January through April can feel like an all-out scramble to collect and track down information for your CPA. But it doesn’t have to be. You can start chipping away at your to-do list now to make the new year a time for tackling new goals instead of tax panic. Prepare for tax season now by getting these things in order before the end of the year.
The biggest task you’ll be facing to prepare for tax season is making sure your books are up to date. It can be much too easy to let things slide during the year and your books may reflect that. Start by reviewing all your transactions and reconciling them. Record any additional transactions you may be missing in your books as well (like anything purchased or sold in cash). From there take a look at your accounts receivable and accounts payable. Do you have any outstanding bills to pay? What’s the status of your invoices? Are your clients current? Now is the time to track down late-paying clients before the end of the year.
When you want to prepare for tax season, you’ll need to know how to run reports for your accountant. Your CPA may request the following reports after the end of the year:
As you learn more about accounting and bookkeeping for your business, you can also use these reports to understand the financial health of your business. You can spot trends and spending patterns that affect your overall profitability.
Additionally, you’ll want to have a list of your business tax deductions listed with the necessary records (receipts). Business-related expenses can include:
If you are unsure if something is a tax-deductible expense, record it and ask your accountant to review it. You can give your CPA this information in a spreadsheet or something similar. Gather all your physical and digital receipts in an orderly manner well.
While you prepare for tax season, it may be a great time to evaluate if your business is best served by using cash basis or accrual accounting. Cash basis accounting is very straightforward for very small businesses or single-person entities, but accrual accounting can give you a clearer picture of your business’ performance month-by-month. Talk to your CPA about what system is best for you. Learn more about cash basis vs. accrual accounting here.
If you are a freelancer or independent contractor, you’ll expect to receive 1099s tax forms from any client that paid you >$600 in the last year. Once your bookkeeping is up-to-date you should be able to see which clients should send you a 1099. Some clients may need a reminder, especially if the work was done early in the year. After the first of the year, you could send out a thank you email for last year’s opportunity and a kind reminder to send a 1099 along at their earliest convenience. The last date for them to send them out is usually mid-February.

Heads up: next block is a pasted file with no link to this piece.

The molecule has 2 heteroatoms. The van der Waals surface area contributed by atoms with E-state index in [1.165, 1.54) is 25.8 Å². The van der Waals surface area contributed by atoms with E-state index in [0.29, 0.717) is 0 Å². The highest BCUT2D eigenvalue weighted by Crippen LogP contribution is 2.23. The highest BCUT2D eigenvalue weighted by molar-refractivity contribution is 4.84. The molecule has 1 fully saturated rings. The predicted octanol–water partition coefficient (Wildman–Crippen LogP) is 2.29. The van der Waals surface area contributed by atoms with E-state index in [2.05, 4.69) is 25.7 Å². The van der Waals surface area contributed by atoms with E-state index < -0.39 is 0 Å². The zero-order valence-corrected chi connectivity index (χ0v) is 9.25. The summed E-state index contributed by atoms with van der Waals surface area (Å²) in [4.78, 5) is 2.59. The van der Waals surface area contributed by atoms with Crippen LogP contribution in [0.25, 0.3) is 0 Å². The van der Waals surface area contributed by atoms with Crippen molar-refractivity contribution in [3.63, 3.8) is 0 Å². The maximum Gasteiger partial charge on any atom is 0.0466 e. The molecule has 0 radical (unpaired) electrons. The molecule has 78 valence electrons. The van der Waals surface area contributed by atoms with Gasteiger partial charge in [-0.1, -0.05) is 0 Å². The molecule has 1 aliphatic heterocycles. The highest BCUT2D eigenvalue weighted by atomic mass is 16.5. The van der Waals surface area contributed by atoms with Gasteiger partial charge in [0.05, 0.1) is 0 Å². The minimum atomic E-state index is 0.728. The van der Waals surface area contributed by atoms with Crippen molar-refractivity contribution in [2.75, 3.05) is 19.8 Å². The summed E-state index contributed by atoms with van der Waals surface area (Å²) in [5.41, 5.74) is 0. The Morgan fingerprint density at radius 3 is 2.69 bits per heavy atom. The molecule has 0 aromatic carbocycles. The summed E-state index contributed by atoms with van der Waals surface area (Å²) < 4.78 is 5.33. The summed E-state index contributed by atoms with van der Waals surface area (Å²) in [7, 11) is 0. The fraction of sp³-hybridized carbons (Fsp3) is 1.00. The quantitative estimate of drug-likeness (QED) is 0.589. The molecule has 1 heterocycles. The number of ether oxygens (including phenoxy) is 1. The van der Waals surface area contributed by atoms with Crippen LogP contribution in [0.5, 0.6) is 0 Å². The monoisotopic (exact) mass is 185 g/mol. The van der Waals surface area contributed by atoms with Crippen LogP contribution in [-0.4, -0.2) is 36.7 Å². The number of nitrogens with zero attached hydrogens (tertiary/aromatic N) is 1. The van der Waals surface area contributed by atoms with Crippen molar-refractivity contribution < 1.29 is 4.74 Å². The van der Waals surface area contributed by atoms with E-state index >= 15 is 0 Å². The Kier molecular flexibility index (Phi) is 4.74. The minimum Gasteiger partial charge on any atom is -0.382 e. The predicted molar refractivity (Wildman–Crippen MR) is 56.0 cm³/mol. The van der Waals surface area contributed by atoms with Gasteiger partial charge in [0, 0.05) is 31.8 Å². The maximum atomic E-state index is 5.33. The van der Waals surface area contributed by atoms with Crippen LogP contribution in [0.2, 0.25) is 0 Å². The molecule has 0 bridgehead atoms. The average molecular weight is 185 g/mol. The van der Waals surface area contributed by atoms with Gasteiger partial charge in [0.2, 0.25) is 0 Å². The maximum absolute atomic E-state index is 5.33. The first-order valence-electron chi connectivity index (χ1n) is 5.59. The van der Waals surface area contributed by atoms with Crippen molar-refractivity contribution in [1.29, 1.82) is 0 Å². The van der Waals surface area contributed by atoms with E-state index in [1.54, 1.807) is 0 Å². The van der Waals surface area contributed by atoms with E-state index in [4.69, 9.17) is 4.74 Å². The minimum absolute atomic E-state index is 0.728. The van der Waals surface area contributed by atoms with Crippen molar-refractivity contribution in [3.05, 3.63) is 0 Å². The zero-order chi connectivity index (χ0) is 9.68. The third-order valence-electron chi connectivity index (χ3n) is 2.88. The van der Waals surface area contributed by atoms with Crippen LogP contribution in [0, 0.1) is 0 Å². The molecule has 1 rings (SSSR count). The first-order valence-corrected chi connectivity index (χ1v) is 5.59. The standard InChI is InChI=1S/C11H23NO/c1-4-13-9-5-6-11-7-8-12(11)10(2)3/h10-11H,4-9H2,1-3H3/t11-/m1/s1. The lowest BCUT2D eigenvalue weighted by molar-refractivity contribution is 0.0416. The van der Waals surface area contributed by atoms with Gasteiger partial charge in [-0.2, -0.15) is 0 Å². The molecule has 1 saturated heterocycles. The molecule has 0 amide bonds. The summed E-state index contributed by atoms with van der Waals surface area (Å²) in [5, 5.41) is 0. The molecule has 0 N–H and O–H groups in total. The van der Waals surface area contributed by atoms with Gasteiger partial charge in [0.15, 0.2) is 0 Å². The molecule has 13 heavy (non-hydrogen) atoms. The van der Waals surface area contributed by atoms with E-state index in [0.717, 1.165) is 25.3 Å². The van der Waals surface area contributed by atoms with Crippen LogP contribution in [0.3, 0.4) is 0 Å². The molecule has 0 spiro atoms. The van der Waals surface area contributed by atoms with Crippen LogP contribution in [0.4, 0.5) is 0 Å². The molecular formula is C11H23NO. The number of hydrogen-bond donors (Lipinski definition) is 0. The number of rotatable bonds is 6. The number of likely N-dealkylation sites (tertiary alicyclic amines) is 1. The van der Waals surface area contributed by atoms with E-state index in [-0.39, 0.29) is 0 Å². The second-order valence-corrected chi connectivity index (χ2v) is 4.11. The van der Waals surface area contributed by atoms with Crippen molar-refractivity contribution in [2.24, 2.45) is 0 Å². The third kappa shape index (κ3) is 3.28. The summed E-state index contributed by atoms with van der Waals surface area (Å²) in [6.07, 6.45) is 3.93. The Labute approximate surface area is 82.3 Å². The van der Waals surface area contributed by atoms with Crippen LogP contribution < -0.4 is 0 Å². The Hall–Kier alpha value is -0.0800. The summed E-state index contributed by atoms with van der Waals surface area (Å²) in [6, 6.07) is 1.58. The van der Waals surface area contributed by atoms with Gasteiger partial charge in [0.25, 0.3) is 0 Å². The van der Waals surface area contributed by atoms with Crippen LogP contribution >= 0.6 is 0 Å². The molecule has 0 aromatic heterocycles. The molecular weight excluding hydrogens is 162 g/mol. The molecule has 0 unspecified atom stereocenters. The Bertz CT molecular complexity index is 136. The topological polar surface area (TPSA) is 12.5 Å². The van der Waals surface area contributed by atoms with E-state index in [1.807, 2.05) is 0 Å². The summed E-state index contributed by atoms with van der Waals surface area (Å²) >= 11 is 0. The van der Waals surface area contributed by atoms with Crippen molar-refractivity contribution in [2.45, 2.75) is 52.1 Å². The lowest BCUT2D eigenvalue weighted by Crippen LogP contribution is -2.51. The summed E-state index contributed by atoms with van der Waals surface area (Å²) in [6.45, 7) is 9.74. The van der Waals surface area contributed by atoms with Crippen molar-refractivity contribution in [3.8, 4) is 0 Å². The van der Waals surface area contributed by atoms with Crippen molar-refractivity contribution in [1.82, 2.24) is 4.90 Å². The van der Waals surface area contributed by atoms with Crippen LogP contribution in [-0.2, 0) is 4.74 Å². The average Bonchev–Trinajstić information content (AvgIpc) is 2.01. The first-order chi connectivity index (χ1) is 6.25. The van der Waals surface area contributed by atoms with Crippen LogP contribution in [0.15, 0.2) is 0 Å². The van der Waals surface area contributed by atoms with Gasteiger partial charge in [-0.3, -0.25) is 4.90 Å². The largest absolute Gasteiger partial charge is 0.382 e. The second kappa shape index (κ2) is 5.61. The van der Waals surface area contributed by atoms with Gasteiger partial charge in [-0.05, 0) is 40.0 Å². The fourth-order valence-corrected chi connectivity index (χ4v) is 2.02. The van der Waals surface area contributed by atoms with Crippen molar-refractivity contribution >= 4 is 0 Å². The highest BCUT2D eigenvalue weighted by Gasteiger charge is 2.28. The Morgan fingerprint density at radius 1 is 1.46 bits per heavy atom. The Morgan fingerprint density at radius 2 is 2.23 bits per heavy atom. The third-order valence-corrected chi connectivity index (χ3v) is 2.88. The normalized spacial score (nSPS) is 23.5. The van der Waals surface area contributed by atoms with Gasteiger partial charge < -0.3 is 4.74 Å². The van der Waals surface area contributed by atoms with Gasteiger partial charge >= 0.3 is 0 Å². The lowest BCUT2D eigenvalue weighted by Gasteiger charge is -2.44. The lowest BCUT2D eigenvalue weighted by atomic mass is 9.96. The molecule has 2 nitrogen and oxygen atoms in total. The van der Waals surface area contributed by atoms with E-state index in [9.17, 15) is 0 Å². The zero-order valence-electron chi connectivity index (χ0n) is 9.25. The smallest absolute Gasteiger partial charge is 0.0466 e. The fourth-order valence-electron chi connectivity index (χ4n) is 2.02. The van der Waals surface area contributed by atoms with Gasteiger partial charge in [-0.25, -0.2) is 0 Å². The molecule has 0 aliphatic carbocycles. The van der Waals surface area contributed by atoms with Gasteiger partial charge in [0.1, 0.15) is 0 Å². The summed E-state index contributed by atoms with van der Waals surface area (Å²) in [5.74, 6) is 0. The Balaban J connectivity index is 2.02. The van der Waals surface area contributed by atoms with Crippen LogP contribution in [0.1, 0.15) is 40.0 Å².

Don’t panic. Just because a client doesn’t send a 1099 does not mean you can’t properly file taxes. You will still report your income.
Whether it’s a home office upgrade or brick-and-mortar makeover, your home office expenses are tax deductible. This makes the end of the year a great time to knock out those long-awaited updates and repairs.
While you prepare for tax season, consider if your business is well-suited for incorporating. Your sole proprietorship may be ready to swap to an LLC, S-Corp, or C-Corp. You have until the end of the first quarter to decide which is best for you, but start looking at your options now. Your CPA can provide you with some counsel which is best for you. Incorporating can not only protect your personal assets, but provide you with better tax breaks, especially as your business continues to grow. If you are planning to hire help in the next year, you’ll want to incorporate your business. Depending on your industry, incorporating may also improve the legitimacy of your company to your potential clients and customers.
If you have been waiting to purchase a new computer or invest in more inventory, the end of the year could be a great time to do just that. Making business-related purchases can reduce your tax bill for the next year. You could also use this time to purchase annual subscriptions to your must-have software or coaching services.
Sometimes, despite all your hard work, you may come across situations where clients refuse to pay or ghost you when it comes time to collect payment. If you start preparing for tax season and you still have unpaid invoices, you may be able to write off the amount as a bad debt deduction.
Bad deductions are when you are unable to collect an invoice for goods or services that have already been given. While every effort should be made to collect unpaid invoices, you can write off bad debt as a tax deduction.
The debt needs to qualify as bad debt before you can write it off. You need a history of your attempts to collect on the invoice and the client’s response (or non-response). Then check out our guide for how to write a demand for payment letter. If you still find yourself in a circumstance where there is no possibility of collecting payment, talk to your CPA about writing off the amount as a bad debt deduction.
While preparing for tax season may not be your favorite task, it can help determine the future of your business. You can gain valuable insight on:
Use the information you’ve collected preparing for tax season as a reference point for next year’s goals. When used in tandem, your financial reports and big-picture goals can help you map out a successful plan for the upcoming year.
Tax season will always be easier when you are up-to-date on your bookkeeping. If you are struggling to stay current with your books, it may be time to hire help. You can outsource your bookkeeping to the bookkeeping pros at LessAccounting. They specialize in helping busy solopreneurs and small business owners succeed with streamlined bookkeeping that keeps business running smoothly.
Learn more about our bookkeeping services here.